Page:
Last month, on World No Tobacco Day, federal Minister of Mental Health and Addictions Carolyn Bennett announced on Twitter that Canada would become the first country in the world to mandate that each individual cigarette sold carry a warning label, mirroring what consumers already see on the front of the pack. This would seem to be the end of the road in terms of warning labels for tobacco: there really isn’t much left to put a label on — unless someone can figure out a way to make exhaled cigarette smoke spell out “C-A-N-C-E-R.”

Unfortunately for consumers, this push doesn’t end with tobacco. There is a very active lobby for tobacco-style health warnings on alcohol, too. What started in Ireland is slowly spreading in Canada, with regional health authorities and groups like the Canadian Centre for Substance Use and Addiction (CCSA) advocating mandatory health warnings.

The issue here isn’t whether or not consumers should be given the facts about when drinking can be harmful to your health. The issue is whether they are presented in a truthful manner that realistically explains how drinking can cause negative health outcomes.

Those lobbying for enhanced warnings invariably quote the relative rather than absolute risk of drinking. For example: “Fourteen drinks a week for women increases the risk of breast cancer by 27 per cent.” Taken at face value that is a jarring figure, one that will likely spook some drinkers. To many people, it will sound as if drinking two drinks a day produces a 27 per cent chance of developing breast cancer.

But looking at that increase in absolute rather than relative terms, starting with the baseline risk for each illness, communicates a very different and much less shocking message. Using the CCSA’s own data, breast cancer is responsible for 17.3 premature deaths for every 100,000 Canadian women, which is a baseline of 1.7 one-hundredths of a per cent. A 27 per cent increase in that risk takes it to 22 premature deaths for every 100,000 women, or 2.2 one-hundredths of a per cent, which is still very small.

That extra risk — which is from drinking 14 drinks a week, remember — is similar to the breast cancer risk associated with taking birth control, as pointed out by Chris Snowdon from the Institute for Economic Affairs. Understandably, the researchers who studied that slight change in risk arising from use of the pill concluded that “Such risks need to be balanced against the benefits of using contraceptives during the childbearing years.” For hundreds of millions of women, avoiding an unwanted pregnancy evidently is more than worth the small change in breast cancer risk.

For men, the same relative risk versus absolute risk difference holds true. Take colorectal cancer, for example. It accounts for 13.9 premature deaths for every 100,000 men. According to the CCSA, men drinking 14 drinks per week increase their risk of colorectal cancer by 20 per cent. But again, when looking at absolute risk, 14 drinks per week shifts the baseline risk from 13.9 deaths per 100,000 to 16.7 — an increase of 2.8 deaths per 100,0000. In terms of percentages, the increase is 2.8 one-hundredths of a per cent.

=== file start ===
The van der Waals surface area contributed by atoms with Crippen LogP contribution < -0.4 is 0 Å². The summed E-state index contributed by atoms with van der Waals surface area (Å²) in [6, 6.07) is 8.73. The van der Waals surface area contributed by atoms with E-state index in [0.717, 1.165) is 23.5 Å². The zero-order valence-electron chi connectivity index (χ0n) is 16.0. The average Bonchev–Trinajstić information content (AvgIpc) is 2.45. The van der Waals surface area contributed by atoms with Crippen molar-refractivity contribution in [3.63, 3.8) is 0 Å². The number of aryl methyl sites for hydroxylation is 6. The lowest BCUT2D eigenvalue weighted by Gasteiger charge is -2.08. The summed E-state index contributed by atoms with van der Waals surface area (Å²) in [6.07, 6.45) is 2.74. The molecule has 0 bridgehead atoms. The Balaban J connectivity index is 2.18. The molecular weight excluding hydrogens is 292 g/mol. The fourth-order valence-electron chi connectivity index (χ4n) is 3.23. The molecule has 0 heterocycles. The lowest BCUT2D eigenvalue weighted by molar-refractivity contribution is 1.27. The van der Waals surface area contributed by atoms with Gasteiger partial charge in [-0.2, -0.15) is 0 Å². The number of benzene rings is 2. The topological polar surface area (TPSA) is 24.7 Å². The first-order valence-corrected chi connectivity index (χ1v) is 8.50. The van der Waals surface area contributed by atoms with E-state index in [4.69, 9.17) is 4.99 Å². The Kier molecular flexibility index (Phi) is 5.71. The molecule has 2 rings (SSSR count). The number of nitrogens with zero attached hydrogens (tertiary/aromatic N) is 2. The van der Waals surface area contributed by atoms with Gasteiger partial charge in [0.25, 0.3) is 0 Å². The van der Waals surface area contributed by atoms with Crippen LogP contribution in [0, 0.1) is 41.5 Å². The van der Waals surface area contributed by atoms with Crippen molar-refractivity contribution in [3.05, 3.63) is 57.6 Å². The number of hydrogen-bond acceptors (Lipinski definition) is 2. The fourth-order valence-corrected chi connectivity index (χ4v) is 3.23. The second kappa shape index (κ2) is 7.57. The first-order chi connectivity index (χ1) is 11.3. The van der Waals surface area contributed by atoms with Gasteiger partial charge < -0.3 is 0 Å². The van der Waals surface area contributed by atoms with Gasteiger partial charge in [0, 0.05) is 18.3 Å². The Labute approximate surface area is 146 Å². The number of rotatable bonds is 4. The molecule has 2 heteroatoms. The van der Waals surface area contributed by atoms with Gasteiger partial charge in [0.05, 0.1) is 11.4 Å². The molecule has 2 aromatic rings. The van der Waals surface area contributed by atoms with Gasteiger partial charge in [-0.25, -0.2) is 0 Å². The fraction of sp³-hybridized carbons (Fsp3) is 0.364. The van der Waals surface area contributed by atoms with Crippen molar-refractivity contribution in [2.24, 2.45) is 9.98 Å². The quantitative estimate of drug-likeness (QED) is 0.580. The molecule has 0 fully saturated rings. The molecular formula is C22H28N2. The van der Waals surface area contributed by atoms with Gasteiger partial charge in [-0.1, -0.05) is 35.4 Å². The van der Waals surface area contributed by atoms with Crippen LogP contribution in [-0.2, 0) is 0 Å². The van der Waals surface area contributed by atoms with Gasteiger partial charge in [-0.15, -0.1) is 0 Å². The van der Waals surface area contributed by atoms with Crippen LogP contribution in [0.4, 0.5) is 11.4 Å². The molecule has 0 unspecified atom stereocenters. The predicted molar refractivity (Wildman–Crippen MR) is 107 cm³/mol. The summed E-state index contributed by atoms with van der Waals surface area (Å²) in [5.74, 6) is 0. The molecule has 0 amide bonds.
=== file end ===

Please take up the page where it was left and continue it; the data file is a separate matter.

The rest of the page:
Ironically, the CCSA’s report contains a piece of information that fundamentally undermines the “no safe use” narrative that it and other temperance groups are pushing. For men, consuming up to seven drinks per week actually reduces the risk of premature death from intracerebral hemorrhage, ischemic stroke and ischemic heart disease. This is important because ischemic heart disease is responsible for 47.5 premature deaths per 100,000 men. Seven drinks per week lowers the risk of premature death from ischemic heart disease by five per cent, moving that baseline figure down to 45.12, a decrease of 2.38 deaths per 100,000.

Heart disease is the largest premature killer of men among all 19 health issues evaluated in the CCSA report. It accounts for more premature deaths in Canada than liver cirrhosis, liver cancer, colorectal cancer, and oral cancer combined. Should the health benefits from reducing its deadliness not also be included on a health information label?

There are two different ways to inform consumers about the risks associated with drinking. One is with the largest, scariest number the data will sustain that while technically true doesn’t do much to educate consumers or encourage informed choices. The other is giving consumers the full depth of absolute risk information available. Better yet, we can communicate this information to consumers without following the tobacco playbook, which falsely equates smoking and drinking. Europe has already started this process, where beverage alcohol can have a QR code on the bottle that links to information about nutrition and alcohol risks and abuse. Given that the program is still new, we don’t have data on how frequently it is used, but it is a good step forwards for consumers wanting more information.

More information is generally a good thing for consumers, but only when that information isn’t misleading — which is what cancer warnings on bottles would be.

Originally published here



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